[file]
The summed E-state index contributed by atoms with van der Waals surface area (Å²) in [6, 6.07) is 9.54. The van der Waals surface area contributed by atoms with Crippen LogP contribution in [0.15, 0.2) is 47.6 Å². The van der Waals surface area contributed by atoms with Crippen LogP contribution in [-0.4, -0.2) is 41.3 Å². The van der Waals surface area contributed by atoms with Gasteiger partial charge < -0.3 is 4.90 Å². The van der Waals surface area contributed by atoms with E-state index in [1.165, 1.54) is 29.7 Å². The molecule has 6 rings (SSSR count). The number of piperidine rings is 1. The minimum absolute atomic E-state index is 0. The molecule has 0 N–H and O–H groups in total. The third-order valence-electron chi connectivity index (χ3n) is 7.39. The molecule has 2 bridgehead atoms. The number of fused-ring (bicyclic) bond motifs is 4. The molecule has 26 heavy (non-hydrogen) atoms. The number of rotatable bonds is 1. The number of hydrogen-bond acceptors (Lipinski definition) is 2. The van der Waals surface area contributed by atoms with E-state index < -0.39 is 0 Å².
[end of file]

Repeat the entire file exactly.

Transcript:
The summed E-state index contributed by atoms with van der Waals surface area (Å²) in [6, 6.07) is 9.54. The van der Waals surface area contributed by atoms with Crippen LogP contribution in [0.15, 0.2) is 47.6 Å². The van der Waals surface area contributed by atoms with Crippen LogP contribution in [-0.4, -0.2) is 41.3 Å². The van der Waals surface area contributed by atoms with Gasteiger partial charge < -0.3 is 4.90 Å². The van der Waals surface area contributed by atoms with E-state index in [1.165, 1.54) is 29.7 Å². The molecule has 6 rings (SSSR count). The number of piperidine rings is 1. The minimum absolute atomic E-state index is 0. The molecule has 0 N–H and O–H groups in total. The third-order valence-electron chi connectivity index (χ3n) is 7.39. The molecule has 2 bridgehead atoms. The number of fused-ring (bicyclic) bond motifs is 4. The molecule has 26 heavy (non-hydrogen) atoms. The number of rotatable bonds is 1. The number of hydrogen-bond acceptors (Lipinski definition) is 2. The van der Waals surface area contributed by atoms with E-state index < -0.39 is 0 Å².